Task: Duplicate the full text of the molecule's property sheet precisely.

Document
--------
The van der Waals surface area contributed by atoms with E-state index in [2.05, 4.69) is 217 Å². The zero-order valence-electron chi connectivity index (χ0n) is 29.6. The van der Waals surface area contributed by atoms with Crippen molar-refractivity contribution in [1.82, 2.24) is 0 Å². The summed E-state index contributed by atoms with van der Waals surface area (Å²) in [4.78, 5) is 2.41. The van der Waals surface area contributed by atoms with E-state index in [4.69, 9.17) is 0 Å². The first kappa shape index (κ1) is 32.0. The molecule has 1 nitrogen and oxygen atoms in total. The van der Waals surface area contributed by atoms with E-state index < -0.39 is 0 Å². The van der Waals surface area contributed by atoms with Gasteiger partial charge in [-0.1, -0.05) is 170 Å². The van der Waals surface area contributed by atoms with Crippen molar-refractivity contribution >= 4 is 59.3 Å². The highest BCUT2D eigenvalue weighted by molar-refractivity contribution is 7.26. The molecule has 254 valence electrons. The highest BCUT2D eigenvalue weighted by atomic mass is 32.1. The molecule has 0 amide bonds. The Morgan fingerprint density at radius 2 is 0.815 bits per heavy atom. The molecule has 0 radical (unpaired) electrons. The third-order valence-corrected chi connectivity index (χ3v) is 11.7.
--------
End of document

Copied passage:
The van der Waals surface area contributed by atoms with E-state index in [2.05, 4.69) is 217 Å². The zero-order valence-electron chi connectivity index (χ0n) is 29.6. The van der Waals surface area contributed by atoms with Crippen molar-refractivity contribution in [1.82, 2.24) is 0 Å². The summed E-state index contributed by atoms with van der Waals surface area (Å²) in [4.78, 5) is 2.41. The van der Waals surface area contributed by atoms with E-state index in [4.69, 9.17) is 0 Å². The first kappa shape index (κ1) is 32.0. The molecule has 1 nitrogen and oxygen atoms in total. The van der Waals surface area contributed by atoms with E-state index < -0.39 is 0 Å². The van der Waals surface area contributed by atoms with Gasteiger partial charge in [-0.1, -0.05) is 170 Å². The van der Waals surface area contributed by atoms with Crippen molar-refractivity contribution >= 4 is 59.3 Å². The highest BCUT2D eigenvalue weighted by molar-refractivity contribution is 7.26. The molecule has 254 valence electrons. The highest BCUT2D eigenvalue weighted by atomic mass is 32.1. The molecule has 0 amide bonds. The Morgan fingerprint density at radius 2 is 0.815 bits per heavy atom. The molecule has 0 radical (unpaired) electrons. The third-order valence-corrected chi connectivity index (χ3v) is 11.7.